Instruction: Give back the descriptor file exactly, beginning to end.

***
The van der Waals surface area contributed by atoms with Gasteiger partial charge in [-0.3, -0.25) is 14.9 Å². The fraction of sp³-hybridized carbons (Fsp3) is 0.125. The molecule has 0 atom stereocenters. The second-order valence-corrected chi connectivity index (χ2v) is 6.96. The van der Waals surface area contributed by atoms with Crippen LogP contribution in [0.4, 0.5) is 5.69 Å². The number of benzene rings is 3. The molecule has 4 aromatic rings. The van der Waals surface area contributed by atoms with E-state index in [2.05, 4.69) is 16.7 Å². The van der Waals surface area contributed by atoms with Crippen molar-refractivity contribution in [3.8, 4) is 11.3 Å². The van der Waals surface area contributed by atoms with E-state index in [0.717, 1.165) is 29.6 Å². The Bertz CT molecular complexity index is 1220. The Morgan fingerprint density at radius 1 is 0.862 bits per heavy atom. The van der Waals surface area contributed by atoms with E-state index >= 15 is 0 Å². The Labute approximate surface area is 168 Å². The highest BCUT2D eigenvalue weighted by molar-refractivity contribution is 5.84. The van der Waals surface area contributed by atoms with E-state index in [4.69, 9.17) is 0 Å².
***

The van der Waals surface area contributed by atoms with Gasteiger partial charge in [-0.3, -0.25) is 14.9 Å². The fraction of sp³-hybridized carbons (Fsp3) is 0.125. The molecule has 0 atom stereocenters. The second-order valence-corrected chi connectivity index (χ2v) is 6.96. The van der Waals surface area contributed by atoms with Crippen LogP contribution in [0.4, 0.5) is 5.69 Å². The number of benzene rings is 3. The molecule has 4 aromatic rings. The van der Waals surface area contributed by atoms with E-state index in [2.05, 4.69) is 16.7 Å². The van der Waals surface area contributed by atoms with Crippen molar-refractivity contribution in [3.8, 4) is 11.3 Å². The van der Waals surface area contributed by atoms with E-state index in [0.717, 1.165) is 29.6 Å². The Bertz CT molecular complexity index is 1220. The Morgan fingerprint density at radius 1 is 0.862 bits per heavy atom. The van der Waals surface area contributed by atoms with E-state index >= 15 is 0 Å². The Labute approximate surface area is 168 Å². The highest BCUT2D eigenvalue weighted by molar-refractivity contribution is 5.84. The van der Waals surface area contributed by atoms with E-state index in [4.69, 9.17) is 0 Å².